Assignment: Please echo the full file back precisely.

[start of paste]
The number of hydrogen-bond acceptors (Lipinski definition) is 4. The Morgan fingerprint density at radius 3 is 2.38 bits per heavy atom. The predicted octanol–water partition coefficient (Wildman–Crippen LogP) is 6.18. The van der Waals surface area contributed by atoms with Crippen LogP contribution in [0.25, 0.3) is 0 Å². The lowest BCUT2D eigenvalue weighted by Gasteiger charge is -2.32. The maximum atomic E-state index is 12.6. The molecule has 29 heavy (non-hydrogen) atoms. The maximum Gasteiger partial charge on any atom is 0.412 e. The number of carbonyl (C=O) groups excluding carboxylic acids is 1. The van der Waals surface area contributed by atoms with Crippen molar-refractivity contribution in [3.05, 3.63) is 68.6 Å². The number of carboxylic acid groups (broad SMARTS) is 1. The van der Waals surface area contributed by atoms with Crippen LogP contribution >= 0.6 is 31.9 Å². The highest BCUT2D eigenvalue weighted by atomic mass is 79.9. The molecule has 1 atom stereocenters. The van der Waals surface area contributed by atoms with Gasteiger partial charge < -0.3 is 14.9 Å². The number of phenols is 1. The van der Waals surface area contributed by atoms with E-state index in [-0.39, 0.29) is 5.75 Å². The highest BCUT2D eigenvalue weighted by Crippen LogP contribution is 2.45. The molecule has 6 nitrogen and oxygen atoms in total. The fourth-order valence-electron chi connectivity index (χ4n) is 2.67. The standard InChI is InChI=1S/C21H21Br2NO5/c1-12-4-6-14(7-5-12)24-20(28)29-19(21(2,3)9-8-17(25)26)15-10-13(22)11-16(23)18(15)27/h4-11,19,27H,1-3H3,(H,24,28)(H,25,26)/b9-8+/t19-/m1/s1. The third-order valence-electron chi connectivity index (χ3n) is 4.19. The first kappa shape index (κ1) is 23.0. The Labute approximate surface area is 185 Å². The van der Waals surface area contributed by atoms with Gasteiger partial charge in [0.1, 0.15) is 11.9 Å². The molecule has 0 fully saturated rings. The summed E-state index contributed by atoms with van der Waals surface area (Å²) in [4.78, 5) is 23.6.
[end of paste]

The number of hydrogen-bond acceptors (Lipinski definition) is 4. The Morgan fingerprint density at radius 3 is 2.38 bits per heavy atom. The predicted octanol–water partition coefficient (Wildman–Crippen LogP) is 6.18. The van der Waals surface area contributed by atoms with Crippen LogP contribution in [0.25, 0.3) is 0 Å². The lowest BCUT2D eigenvalue weighted by Gasteiger charge is -2.32. The maximum atomic E-state index is 12.6. The molecule has 29 heavy (non-hydrogen) atoms. The maximum Gasteiger partial charge on any atom is 0.412 e. The number of carbonyl (C=O) groups excluding carboxylic acids is 1. The van der Waals surface area contributed by atoms with Crippen molar-refractivity contribution in [3.05, 3.63) is 68.6 Å². The number of carboxylic acid groups (broad SMARTS) is 1. The van der Waals surface area contributed by atoms with Crippen LogP contribution >= 0.6 is 31.9 Å². The highest BCUT2D eigenvalue weighted by atomic mass is 79.9. The molecule has 1 atom stereocenters. The van der Waals surface area contributed by atoms with Gasteiger partial charge < -0.3 is 14.9 Å². The number of phenols is 1. The van der Waals surface area contributed by atoms with E-state index in [-0.39, 0.29) is 5.75 Å². The highest BCUT2D eigenvalue weighted by Crippen LogP contribution is 2.45. The molecule has 6 nitrogen and oxygen atoms in total. The fourth-order valence-electron chi connectivity index (χ4n) is 2.67. The standard InChI is InChI=1S/C21H21Br2NO5/c1-12-4-6-14(7-5-12)24-20(28)29-19(21(2,3)9-8-17(25)26)15-10-13(22)11-16(23)18(15)27/h4-11,19,27H,1-3H3,(H,24,28)(H,25,26)/b9-8+/t19-/m1/s1. The third-order valence-electron chi connectivity index (χ3n) is 4.19. The first kappa shape index (κ1) is 23.0. The Labute approximate surface area is 185 Å². The van der Waals surface area contributed by atoms with Gasteiger partial charge in [0.1, 0.15) is 11.9 Å². The molecule has 0 fully saturated rings. The summed E-state index contributed by atoms with van der Waals surface area (Å²) in [4.78, 5) is 23.6.